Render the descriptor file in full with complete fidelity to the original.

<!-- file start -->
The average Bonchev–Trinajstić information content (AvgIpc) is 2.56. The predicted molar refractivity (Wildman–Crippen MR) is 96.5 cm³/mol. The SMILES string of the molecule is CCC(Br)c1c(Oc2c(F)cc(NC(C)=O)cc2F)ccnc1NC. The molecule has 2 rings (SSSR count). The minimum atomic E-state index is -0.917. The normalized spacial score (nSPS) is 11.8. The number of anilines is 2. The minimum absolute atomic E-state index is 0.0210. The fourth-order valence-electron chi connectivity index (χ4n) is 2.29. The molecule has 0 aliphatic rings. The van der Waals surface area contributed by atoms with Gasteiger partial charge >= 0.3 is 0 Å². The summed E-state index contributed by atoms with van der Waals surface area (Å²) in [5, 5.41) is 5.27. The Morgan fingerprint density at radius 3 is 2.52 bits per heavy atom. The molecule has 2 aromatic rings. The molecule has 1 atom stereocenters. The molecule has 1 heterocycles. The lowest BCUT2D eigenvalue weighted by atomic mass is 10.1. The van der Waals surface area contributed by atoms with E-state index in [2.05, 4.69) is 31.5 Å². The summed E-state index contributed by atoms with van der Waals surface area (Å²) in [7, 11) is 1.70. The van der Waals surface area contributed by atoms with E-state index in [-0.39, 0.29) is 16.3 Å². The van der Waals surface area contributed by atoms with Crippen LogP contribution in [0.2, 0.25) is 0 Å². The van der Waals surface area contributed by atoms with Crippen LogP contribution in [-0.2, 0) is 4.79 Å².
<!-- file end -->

The average Bonchev–Trinajstić information content (AvgIpc) is 2.56. The predicted molar refractivity (Wildman–Crippen MR) is 96.5 cm³/mol. The SMILES string of the molecule is CCC(Br)c1c(Oc2c(F)cc(NC(C)=O)cc2F)ccnc1NC. The molecule has 2 rings (SSSR count). The minimum atomic E-state index is -0.917. The normalized spacial score (nSPS) is 11.8. The number of anilines is 2. The minimum absolute atomic E-state index is 0.0210. The fourth-order valence-electron chi connectivity index (χ4n) is 2.29. The molecule has 0 aliphatic rings. The van der Waals surface area contributed by atoms with Gasteiger partial charge >= 0.3 is 0 Å². The summed E-state index contributed by atoms with van der Waals surface area (Å²) in [5, 5.41) is 5.27. The Morgan fingerprint density at radius 3 is 2.52 bits per heavy atom. The molecule has 2 aromatic rings. The molecule has 1 atom stereocenters. The molecule has 1 heterocycles. The lowest BCUT2D eigenvalue weighted by atomic mass is 10.1. The van der Waals surface area contributed by atoms with E-state index in [2.05, 4.69) is 31.5 Å². The summed E-state index contributed by atoms with van der Waals surface area (Å²) in [7, 11) is 1.70. The van der Waals surface area contributed by atoms with E-state index in [-0.39, 0.29) is 16.3 Å². The van der Waals surface area contributed by atoms with Crippen LogP contribution in [0.2, 0.25) is 0 Å². The van der Waals surface area contributed by atoms with Crippen LogP contribution in [-0.2, 0) is 4.79 Å².